Wet flys are just that, any artificial fly fished subsurface. We all know those days when were fising drys, only to snag a fish on the retrieve before casting, you know pulling a wake and all!!!!!!!!

But how about this, ever grease a flymph or a soft hackle? It ruins it for life but WOW, we've used this on rising fish with great results. Like allways tho, its not the"secret weapoon", just another shot in the dark that sometimes works.

I was a confirmed wet guy back in the 70's till I started reading, then I found out I had been doing everything wrong and should use drys more!!!!!!!!!!

Now I back, thank god, back to catching lost and larger, using wet/nymphs 90% of the time. I've only fished dry this summer once. Just haven't seen the need.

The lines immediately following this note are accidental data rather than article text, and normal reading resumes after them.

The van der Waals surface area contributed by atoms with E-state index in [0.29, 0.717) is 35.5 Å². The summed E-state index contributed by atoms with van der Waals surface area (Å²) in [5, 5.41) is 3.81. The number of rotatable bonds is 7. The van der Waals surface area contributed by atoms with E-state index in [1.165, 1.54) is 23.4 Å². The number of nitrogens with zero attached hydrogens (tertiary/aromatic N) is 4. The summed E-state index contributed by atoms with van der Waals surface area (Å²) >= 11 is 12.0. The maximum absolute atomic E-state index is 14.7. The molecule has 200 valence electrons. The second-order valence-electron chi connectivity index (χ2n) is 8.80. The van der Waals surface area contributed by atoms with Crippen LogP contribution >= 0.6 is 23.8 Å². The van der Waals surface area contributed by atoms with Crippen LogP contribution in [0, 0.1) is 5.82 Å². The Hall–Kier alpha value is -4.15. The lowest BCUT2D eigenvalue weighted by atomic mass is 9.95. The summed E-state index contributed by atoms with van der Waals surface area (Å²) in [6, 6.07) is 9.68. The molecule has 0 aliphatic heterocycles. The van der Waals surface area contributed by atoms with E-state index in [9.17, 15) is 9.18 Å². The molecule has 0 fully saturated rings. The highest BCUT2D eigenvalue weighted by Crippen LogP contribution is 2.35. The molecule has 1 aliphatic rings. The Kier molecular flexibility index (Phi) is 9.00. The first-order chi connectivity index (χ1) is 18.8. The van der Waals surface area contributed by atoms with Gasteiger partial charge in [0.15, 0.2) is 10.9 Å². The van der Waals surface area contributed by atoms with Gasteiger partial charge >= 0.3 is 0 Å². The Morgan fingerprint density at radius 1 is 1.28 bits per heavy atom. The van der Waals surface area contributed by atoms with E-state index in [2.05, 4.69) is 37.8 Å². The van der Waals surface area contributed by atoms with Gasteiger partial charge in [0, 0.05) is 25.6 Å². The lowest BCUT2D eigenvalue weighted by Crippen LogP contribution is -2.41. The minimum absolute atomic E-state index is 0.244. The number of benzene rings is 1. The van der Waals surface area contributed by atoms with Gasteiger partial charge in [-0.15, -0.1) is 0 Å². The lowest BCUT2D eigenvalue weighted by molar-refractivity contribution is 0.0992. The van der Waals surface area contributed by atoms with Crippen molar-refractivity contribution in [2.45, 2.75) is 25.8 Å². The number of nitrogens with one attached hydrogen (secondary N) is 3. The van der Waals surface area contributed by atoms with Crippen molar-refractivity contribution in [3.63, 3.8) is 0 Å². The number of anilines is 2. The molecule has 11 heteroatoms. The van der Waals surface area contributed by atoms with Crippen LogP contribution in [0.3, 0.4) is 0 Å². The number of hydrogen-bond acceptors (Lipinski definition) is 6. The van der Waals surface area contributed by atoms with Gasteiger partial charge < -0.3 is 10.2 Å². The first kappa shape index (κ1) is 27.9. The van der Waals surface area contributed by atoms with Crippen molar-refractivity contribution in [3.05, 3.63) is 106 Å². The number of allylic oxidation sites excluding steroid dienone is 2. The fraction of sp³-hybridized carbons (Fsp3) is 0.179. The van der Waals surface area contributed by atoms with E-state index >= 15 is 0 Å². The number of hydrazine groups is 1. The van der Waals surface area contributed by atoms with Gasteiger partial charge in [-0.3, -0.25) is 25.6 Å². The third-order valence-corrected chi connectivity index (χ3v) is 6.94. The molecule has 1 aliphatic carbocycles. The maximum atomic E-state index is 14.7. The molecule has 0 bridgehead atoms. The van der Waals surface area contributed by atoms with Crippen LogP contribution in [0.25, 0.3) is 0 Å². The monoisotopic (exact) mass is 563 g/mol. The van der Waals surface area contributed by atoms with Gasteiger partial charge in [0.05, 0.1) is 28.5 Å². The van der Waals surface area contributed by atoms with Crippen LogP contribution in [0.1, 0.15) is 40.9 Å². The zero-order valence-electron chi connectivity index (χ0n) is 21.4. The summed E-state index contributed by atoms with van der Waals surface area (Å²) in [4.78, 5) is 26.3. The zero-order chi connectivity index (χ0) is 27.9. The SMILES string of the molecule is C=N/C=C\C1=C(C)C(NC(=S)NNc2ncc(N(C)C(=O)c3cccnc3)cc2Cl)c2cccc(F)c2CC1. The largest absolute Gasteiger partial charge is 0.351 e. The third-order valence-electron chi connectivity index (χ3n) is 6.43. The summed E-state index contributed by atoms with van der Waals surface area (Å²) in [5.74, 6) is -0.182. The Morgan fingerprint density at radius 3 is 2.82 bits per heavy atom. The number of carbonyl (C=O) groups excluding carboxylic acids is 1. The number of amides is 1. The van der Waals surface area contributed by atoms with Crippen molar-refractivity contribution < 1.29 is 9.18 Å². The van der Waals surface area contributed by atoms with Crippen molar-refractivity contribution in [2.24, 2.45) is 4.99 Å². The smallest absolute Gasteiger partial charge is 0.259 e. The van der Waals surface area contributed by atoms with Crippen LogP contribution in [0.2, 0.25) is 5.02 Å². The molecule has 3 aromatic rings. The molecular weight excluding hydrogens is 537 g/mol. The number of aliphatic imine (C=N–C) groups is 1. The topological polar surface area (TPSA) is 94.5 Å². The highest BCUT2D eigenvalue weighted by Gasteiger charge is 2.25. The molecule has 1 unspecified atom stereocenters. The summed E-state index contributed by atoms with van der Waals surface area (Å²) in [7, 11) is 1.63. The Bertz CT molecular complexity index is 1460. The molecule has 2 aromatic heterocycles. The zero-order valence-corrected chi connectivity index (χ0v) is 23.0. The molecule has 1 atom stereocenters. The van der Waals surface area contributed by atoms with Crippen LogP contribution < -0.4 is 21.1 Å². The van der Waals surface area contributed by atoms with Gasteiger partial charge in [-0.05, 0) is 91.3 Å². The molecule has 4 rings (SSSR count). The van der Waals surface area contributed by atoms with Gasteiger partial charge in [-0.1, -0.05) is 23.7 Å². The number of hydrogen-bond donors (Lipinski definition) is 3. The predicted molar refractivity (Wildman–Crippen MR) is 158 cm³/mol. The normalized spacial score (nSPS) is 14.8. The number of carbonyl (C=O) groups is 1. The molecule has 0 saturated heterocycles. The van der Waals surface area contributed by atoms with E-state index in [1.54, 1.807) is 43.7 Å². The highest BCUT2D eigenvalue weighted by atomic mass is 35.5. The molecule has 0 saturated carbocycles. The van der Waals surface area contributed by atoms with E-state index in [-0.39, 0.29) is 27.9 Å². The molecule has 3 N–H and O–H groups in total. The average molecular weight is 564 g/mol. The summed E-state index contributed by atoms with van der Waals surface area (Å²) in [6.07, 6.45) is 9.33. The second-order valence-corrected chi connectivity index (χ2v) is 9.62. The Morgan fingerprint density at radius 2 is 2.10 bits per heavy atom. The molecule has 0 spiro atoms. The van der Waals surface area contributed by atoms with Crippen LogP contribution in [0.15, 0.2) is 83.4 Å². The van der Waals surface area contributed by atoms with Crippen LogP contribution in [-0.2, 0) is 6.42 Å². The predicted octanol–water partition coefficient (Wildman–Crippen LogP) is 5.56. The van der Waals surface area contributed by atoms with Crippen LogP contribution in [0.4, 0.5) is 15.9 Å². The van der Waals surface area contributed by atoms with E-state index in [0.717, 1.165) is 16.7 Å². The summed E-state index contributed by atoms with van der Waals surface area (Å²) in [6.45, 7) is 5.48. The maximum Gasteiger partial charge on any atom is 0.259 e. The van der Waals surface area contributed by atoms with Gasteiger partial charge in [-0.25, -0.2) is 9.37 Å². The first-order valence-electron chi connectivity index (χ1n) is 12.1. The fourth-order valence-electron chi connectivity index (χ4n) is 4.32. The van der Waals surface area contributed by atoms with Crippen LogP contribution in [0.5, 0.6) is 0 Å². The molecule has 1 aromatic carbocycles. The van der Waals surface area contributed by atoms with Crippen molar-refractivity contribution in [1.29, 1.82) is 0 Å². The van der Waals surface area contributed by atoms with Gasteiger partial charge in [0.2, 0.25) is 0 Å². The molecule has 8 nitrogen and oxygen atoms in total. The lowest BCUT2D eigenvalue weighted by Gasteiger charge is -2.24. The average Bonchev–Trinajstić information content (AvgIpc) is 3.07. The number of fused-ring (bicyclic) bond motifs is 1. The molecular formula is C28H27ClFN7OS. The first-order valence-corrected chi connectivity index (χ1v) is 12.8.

Also, when fishing underneath, I tipically use 2 or more, depending on the water I'm in. Rigs of three still produce well, just like they did in the 70's!!!!!!!!!!!

Like everyone else, I learn something new each time I'm out!

Good fishin,
Scott

Posted on: 2008/9/26 11:38
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Re: Wet fly vs. soft hackel

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Alright too many posts to read through. I thought a wet fly had feather wings and a soft hackle had just what they said was soft hackle spun around the body. I thought wet flies moved more like streamers and soft hackle were more like nymphs but without the weight with the spun hackle simmulating legs.

Posted on: 2008/12/3 22:44


Re: Wet fly vs. soft hackel